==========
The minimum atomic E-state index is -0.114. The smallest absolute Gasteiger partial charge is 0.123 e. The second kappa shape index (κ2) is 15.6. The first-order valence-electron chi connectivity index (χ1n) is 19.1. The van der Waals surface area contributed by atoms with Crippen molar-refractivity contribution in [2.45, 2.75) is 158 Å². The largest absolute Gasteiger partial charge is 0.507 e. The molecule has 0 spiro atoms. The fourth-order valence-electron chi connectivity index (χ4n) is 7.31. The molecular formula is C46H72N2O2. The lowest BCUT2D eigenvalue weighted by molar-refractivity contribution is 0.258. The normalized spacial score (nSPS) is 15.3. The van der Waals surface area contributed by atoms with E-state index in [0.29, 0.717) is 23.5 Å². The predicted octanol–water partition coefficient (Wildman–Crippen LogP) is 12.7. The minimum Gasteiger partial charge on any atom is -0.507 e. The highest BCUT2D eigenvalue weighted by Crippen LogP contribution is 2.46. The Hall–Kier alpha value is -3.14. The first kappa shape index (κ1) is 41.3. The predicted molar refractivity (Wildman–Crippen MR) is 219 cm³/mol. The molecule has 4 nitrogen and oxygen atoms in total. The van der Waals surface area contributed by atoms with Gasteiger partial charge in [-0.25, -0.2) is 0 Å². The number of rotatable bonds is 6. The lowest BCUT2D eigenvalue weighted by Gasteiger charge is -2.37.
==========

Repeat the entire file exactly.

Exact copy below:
The minimum atomic E-state index is -0.114. The smallest absolute Gasteiger partial charge is 0.123 e. The second kappa shape index (κ2) is 15.6. The first-order valence-electron chi connectivity index (χ1n) is 19.1. The van der Waals surface area contributed by atoms with Crippen molar-refractivity contribution in [2.45, 2.75) is 158 Å². The largest absolute Gasteiger partial charge is 0.507 e. The molecule has 0 spiro atoms. The fourth-order valence-electron chi connectivity index (χ4n) is 7.31. The molecular formula is C46H72N2O2. The lowest BCUT2D eigenvalue weighted by molar-refractivity contribution is 0.258. The normalized spacial score (nSPS) is 15.3. The van der Waals surface area contributed by atoms with E-state index in [0.29, 0.717) is 23.5 Å². The predicted octanol–water partition coefficient (Wildman–Crippen LogP) is 12.7. The minimum Gasteiger partial charge on any atom is -0.507 e. The highest BCUT2D eigenvalue weighted by Crippen LogP contribution is 2.46. The Hall–Kier alpha value is -3.14. The first kappa shape index (κ1) is 41.3. The predicted molar refractivity (Wildman–Crippen MR) is 219 cm³/mol. The molecule has 4 nitrogen and oxygen atoms in total. The van der Waals surface area contributed by atoms with Gasteiger partial charge in [-0.25, -0.2) is 0 Å². The number of rotatable bonds is 6. The lowest BCUT2D eigenvalue weighted by Gasteiger charge is -2.37.